The need for RTTI

Bruce Eckel’s Thinking in Java Contents | Prev | Next

Consider
the now familiar example of a class hierarchy that uses polymorphism. The
generic type is the base class
Shape,
and the specific derived types are
Circle,
Square,
and
Triangle:

Thus,
you generally create a specific object (
Circle,
Square,
or
Triangle),
upcast it to a
Shape
(forgetting the specific type of the object), and use that anonymous
Shape
handle
in the rest of the program.

//: Shapes.java
package c11;
import java.util.*;
 
interface Shape {
  void draw();
}
 
class Circle implements Shape {
  public void draw() {
    System.out.println("Circle.draw()");
  }
}
 
class Square implements Shape {
  public void draw() {
    System.out.println("Square.draw()");
  }
}
 
class Triangle implements Shape {
  public void draw() {
    System.out.println("Triangle.draw()");
  }
}
 
public class Shapes {
  public static void main(String[] args) {
    Vector s = new Vector();
    s.addElement(new Circle());
    s.addElement(new Square());
    s.addElement(new Triangle());
    Enumeration e = s.elements();
    while(e.hasMoreElements())
      ((Shape)e.nextElement()).draw();
  }
} ///:~ 

The
base class could be coded as an
interface,
an
abstract
class, or an ordinary class. Since
Shape
has
no concrete members (that is, members with definitions), and it’s not
intended that you ever create a plain
Shape
object, the most appropriate and flexible representation is an
interface.
It’s also cleaner because you don’t have all those
abstract
keywords lying about.

Each
of the derived classes overrides the base-class
draw
method so it behaves differently. In
main( ),
specific types of
Shape
are created and then added to a
Vector.
This is the point at which the upcast occurs because the
Vector
holds only
Objects.
Since everything in Java (with the exception of primitives) is an
Object,
a
Vector
can also hold
Shape
objects. But during an upcast to
Object,
it
also loses any specific information, including the fact that the objects are
shapes.
To the
Vector,
they are just
Objects.

At
the point you fetch an element out of the
Vector
with
nextElement( ),
things get a little busy. Since
Vector
holds only
Objects,
nextElement( )
naturally produces an
Object
handle. But we know it’s really a
Shape
handle, and we want to send
Shape
messages to that object. So a cast
to
Shape
is
necessary using the traditional “
(Shape)
cast. This is the most basic form of RTTI, since in Java all casts are checked
at run-time for correctness. That’s exactly what RTTI means: at run-time,
the type of an object is identified.

In
this case, the RTTI cast is only partial: the
Object
is cast to a
Shape,
and not all the way to a
Circle,
Square,
or
Triangle.
That’s because the only thing we
know
at this point is that the
Vector
is full of
Shapes.
At compile-time, this is enforced only by your own self-imposed rules, but at
run-time the cast ensures it.

Now
polymorphism takes over and the exact method that’s called for the
Shape
is determined by whether the handle is for a
Circle,
Square,
or
Triangle.
And in general, this is how it should be; you want the bulk of your code to
know as little as possible about
specific
types of objects, and to just deal with the general representation of a family
of objects (in this case,
Shape).
As a result, your code will be easier to write, read, and maintain, and your
designs will be easier to implement, understand, and change. So polymorphism is
the general goal in object-oriented programming.

The
Class object

Once
the
Class
object for that type is in memory, it is used to create all objects of that type.

If
this seems shadowy or if you don’t really believe it, here’s a
demonstration program to prove it:

//: SweetShop.java
// Examination of the way the class loader works
 
class Candy {
  static {
    System.out.println("Loading Candy");
  }
}
 
class Gum {
  static {
    System.out.println("Loading Gum");
  }
}
 
class Cookie {
  static {
    System.out.println("Loading Cookie");
  }
}
 
public class SweetShop {
  public static void main(String[] args) {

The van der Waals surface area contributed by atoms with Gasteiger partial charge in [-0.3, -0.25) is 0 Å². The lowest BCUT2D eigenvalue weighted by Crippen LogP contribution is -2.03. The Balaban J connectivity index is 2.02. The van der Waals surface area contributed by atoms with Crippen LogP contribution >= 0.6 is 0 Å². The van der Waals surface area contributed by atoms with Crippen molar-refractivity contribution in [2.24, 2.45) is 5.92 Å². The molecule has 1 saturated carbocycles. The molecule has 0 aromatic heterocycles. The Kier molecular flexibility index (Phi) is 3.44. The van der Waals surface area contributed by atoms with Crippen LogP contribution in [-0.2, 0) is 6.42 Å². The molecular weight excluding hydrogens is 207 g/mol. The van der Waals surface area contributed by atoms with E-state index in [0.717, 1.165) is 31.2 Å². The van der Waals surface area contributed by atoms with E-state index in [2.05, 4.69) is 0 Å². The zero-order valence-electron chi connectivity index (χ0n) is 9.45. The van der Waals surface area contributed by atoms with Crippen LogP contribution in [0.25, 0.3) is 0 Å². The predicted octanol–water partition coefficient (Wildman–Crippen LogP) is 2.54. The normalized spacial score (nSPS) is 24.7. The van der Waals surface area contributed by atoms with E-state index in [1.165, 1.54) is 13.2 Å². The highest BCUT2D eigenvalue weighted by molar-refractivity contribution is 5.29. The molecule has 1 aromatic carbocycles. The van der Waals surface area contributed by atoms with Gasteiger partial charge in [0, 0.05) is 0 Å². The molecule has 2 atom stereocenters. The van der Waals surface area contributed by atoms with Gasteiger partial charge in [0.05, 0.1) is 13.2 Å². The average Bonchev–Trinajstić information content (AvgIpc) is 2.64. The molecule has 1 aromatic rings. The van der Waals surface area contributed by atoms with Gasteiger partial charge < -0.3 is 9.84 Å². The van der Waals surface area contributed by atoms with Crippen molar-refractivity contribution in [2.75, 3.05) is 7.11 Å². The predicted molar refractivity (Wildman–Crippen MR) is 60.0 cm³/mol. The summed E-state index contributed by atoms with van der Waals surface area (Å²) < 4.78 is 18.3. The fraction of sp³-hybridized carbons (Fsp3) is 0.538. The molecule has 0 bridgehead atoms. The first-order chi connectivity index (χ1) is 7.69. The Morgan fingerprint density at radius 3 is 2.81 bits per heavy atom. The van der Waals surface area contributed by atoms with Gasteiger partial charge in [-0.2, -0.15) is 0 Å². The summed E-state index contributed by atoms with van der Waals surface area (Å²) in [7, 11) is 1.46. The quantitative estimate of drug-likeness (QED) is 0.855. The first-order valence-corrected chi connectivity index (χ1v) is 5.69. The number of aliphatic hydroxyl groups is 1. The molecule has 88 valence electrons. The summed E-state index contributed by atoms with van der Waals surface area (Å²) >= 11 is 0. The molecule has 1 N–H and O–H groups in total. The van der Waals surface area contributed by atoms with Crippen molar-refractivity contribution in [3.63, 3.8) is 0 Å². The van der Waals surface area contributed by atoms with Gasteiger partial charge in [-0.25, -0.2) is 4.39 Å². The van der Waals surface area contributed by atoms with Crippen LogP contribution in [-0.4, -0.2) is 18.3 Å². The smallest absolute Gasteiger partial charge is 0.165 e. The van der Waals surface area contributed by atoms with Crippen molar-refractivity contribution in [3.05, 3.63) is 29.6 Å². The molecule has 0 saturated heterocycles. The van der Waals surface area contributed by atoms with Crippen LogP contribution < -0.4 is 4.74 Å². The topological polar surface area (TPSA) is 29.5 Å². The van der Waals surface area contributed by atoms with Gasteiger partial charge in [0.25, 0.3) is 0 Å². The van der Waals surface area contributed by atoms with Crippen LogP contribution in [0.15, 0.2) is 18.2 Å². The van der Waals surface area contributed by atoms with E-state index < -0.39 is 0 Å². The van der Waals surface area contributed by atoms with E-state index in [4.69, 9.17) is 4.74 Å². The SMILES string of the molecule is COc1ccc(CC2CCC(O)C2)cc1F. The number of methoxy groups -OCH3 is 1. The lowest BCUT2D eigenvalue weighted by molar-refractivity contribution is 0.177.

System.out.println("inside main");
    new Candy();
    System.out.println("After creating Candy");
    try {
      Class.forName("Gum");
    } catch(ClassNotFoundException e) {
      e.printStackTrace();
    }
    System.out.println(
      "After Class.forName("Gum")");
    new Cookie();
    System.out.println("After creating Cookie");
  }
} ///:~ 

A
particularly interesting line is:

Class.forName("Gum");

The
output of this program for one JVM is:

inside main
Loading Candy
After creating Candy
Loading Gum
After Class.forName("Gum")
Loading Cookie
After creating Cookie

You
can see that each
Class
object is loaded only when it’s needed, and the
static
initialization is performed upon class loading.

Interestingly
enough, a different JVM yielded:

Loading Candy
Loading Cookie
inside main
After creating Candy
Loading Gum
After Class.forName("Gum")
After creating Cookie

It
appears that this JVM anticipated the need for
Candy
and
Cookie
by examining the code in
main( ),
but could not see
Gum
because it was created by a call to
forName( )
and not through a more typical call to
new.
While this JVM produces the desired effect because it does get the classes
loaded before they’re needed, it’s uncertain whether the behavior
shown is precisely correct.


Class
literals

Gum.class;

which
is not only simpler, but also safer since it’s checked at compile time.
Because it eliminates the method call, it’s also more efficient.


is equivalent to …

boolean.class

Boolean.TYPE

char.class

Character.TYPE

byte.class

Byte.TYPE

short.class

Short.TYPE

int.class

Integer.TYPE

long.class

Long.TYPE

float.class

Float.TYPE

double.class

Double.TYPE

void.class

Void.TYPE

Checking
before a cast

So
far, you’ve seen RTTI forms including:

  1. The
    classic cast, e.g. “
    (Shape),
    which uses RTTI to make sure the cast is correct and throws a
    ClassCastException
    if you’ve performed a bad cast.
  2. The
    Class
    object representing the type of your object. The
    Class
    object can be queried for useful runtime information.
if(x instanceof Dog)
  ((Dog)x).bark();

Ordinarily,
you might be hunting for one type (triangles to turn purple, for example), but
the following program shows how to tally
all
of the objects using
instanceof.

//: PetCount.java
// Using instanceof
package c11.petcount;
import java.util.*;
 
class Pet {}
class Dog extends Pet {}
class Pug extends Dog {}
class Cat extends Pet {}
class Rodent extends Pet {}
class Gerbil extends Rodent {}
class Hamster extends Rodent {}
 
class Counter { int i; }
 
public class PetCount {
  static String[] typenames = {
    "Pet", "Dog", "Pug", "Cat",
    "Rodent", "Gerbil", "Hamster",
  };
  public static void main(String[] args) {
    Vector pets = new Vector();